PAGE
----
Training and Learning: Understanding the Difference
Do you ever hear clients, or even colleagues, use the word training in the context of learning? Or use the word learning when what they mean is training? I hear it quite often. And yes, it feels like I’m splitting hairs on this topic. But words matter. The two words that have been related to our work the most, for decades, are Training and Learning. These words are different. They are not interchangeable.
I like to think of training as an event. Trish Uhl also reminds me that Training is merely a tool: One of many to choose from when solving business problems. Both are correct and depend upon your perspective as a professional in our industry. If you are a training developer you probably think of your final output like a product. So you tell people that you are creating training. You don’t tell people that you are creating learning. If you are a CLO within a large L&D organization, utilizing your training department is only one of your responsibilities. And your learning and development solutions may or may not involve them. The idea of training as an event has a long history which is why I like using it because it rings true for non-training professionals.
Defining the Work We Do
Learning is a process, not training. Effective training supports and influences the learning process. So, if we were able to create a long term training experience, that was able to follow a learner through their entire learning process, then you might be able to say that training is a process. But most of our current training solutions have a much shorter time line than someone’s learning. For me, it just feels comfortable defining a simple difference between the 2 terms.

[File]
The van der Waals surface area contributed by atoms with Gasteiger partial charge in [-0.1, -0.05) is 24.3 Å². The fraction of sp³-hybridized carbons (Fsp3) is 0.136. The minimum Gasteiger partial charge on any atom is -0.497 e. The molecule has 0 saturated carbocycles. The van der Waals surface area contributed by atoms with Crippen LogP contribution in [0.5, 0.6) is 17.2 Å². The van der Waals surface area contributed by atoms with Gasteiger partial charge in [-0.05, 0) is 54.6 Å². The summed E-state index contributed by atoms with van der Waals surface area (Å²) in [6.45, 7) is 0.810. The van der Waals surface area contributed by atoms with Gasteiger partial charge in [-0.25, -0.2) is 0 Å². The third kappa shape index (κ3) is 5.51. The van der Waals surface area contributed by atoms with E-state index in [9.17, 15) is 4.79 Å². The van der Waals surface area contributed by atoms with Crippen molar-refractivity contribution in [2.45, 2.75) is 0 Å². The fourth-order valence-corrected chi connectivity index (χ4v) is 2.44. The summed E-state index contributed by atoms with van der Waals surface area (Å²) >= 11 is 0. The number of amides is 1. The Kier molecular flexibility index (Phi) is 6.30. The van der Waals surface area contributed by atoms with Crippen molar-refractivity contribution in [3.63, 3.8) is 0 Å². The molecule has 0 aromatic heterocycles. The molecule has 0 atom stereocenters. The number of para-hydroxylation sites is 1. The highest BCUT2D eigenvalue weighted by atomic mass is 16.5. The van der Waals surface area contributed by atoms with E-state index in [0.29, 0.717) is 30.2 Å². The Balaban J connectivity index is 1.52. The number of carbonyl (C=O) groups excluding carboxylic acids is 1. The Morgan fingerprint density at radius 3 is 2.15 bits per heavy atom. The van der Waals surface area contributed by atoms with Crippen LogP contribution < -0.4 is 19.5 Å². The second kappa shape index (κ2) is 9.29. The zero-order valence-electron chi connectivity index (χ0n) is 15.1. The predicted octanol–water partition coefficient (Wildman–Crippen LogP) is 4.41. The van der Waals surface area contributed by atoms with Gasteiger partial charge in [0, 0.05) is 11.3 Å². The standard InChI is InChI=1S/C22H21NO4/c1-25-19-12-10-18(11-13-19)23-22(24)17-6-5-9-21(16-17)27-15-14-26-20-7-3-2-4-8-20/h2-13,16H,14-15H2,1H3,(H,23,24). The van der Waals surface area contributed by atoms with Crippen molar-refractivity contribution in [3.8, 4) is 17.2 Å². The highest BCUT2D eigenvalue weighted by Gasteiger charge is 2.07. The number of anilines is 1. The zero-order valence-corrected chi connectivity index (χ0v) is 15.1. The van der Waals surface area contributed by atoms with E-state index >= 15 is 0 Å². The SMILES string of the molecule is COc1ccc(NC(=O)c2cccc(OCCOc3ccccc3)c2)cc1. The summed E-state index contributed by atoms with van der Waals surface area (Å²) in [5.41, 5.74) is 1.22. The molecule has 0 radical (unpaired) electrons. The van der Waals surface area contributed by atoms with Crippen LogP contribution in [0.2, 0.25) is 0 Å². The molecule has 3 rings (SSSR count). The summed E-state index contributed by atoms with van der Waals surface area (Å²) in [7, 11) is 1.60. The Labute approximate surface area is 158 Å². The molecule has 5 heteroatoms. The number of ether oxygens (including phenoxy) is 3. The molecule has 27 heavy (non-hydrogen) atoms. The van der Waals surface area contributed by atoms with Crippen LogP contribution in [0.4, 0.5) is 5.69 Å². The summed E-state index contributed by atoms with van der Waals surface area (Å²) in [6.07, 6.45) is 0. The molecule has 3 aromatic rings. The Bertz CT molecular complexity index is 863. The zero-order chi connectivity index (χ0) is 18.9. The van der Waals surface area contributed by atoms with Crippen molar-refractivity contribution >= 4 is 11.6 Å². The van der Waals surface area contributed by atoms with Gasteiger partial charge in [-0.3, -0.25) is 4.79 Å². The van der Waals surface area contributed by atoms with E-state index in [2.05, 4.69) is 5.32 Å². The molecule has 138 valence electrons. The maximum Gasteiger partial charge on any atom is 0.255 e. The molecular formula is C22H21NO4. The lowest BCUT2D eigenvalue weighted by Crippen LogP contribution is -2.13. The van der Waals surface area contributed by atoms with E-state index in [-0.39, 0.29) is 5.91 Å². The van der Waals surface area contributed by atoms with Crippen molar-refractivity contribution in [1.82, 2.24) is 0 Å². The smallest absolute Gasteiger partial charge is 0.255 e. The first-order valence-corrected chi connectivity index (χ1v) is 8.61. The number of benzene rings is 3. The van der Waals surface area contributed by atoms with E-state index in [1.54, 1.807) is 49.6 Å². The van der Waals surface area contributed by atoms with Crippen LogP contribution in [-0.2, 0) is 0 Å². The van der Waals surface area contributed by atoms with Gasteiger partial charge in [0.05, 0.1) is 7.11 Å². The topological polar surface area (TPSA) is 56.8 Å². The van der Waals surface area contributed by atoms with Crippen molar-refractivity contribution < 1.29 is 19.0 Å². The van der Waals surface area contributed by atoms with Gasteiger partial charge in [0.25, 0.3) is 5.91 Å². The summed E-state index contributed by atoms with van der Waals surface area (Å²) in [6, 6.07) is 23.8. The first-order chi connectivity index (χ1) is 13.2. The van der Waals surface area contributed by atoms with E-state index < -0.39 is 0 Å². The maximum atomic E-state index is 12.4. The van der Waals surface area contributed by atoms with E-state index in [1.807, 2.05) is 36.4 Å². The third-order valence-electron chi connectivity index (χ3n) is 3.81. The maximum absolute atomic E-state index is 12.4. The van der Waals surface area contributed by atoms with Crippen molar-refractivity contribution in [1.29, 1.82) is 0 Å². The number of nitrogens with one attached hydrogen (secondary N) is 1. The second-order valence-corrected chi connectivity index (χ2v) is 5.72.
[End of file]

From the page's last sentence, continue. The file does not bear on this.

For several years now I’ve been using the following simple statements to define the work we do.
Training is an event
Learning is a process
Technology can support them both
Performance improvement is our goal
These four statements pretty much sum up what I believe is the work that we do in corporate training. The statements oversimplify the work that we do. I know that. I have had many colleagues add additional clarifying statements to each of them, but they end up being long sentences that might as well be paragraphs. Brevity was the goal. The statements were an experiment to see how few words could be used to clearly state the work that we do within corporations to add business value. I like how they turned out. You may not.
Training is an Event
Let’s start with the first statement: Training is an event. Webster’s Dictionary defines the word event as something that happens: occurrence. If we are to stop there, and work within that limited definition, we can safely say that we create the “something that happens” too the people we train. This is perhaps why Trish Uhl’s phrasing is probably better: Training is a tool. And yes, human beings can and do learn without the occurrence of a pre-fabricated training event. But the key word there is LEARN. Learning is something you do. Training is something that is done too you.